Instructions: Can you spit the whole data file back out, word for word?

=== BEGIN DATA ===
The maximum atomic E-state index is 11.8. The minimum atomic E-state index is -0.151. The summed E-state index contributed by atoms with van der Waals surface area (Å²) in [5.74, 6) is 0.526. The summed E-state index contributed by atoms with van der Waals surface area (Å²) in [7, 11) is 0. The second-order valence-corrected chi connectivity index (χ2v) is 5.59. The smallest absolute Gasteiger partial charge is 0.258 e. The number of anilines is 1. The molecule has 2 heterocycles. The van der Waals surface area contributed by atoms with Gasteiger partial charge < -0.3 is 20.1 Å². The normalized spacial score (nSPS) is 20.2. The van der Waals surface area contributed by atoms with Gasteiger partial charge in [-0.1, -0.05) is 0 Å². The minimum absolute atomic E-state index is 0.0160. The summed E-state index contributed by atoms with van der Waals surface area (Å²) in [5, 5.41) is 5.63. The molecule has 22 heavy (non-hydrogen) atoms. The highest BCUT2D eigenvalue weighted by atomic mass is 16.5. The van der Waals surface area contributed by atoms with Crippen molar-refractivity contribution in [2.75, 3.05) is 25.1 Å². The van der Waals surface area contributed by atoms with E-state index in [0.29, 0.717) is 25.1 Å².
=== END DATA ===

The maximum atomic E-state index is 11.8. The minimum atomic E-state index is -0.151. The summed E-state index contributed by atoms with van der Waals surface area (Å²) in [5.74, 6) is 0.526. The summed E-state index contributed by atoms with van der Waals surface area (Å²) in [7, 11) is 0. The second-order valence-corrected chi connectivity index (χ2v) is 5.59. The smallest absolute Gasteiger partial charge is 0.258 e. The number of anilines is 1. The molecule has 2 heterocycles. The van der Waals surface area contributed by atoms with Gasteiger partial charge < -0.3 is 20.1 Å². The normalized spacial score (nSPS) is 20.2. The van der Waals surface area contributed by atoms with Gasteiger partial charge in [-0.1, -0.05) is 0 Å². The minimum absolute atomic E-state index is 0.0160. The summed E-state index contributed by atoms with van der Waals surface area (Å²) in [5, 5.41) is 5.63. The molecule has 22 heavy (non-hydrogen) atoms. The highest BCUT2D eigenvalue weighted by atomic mass is 16.5. The van der Waals surface area contributed by atoms with Crippen molar-refractivity contribution in [2.75, 3.05) is 25.1 Å². The van der Waals surface area contributed by atoms with E-state index in [0.29, 0.717) is 25.1 Å².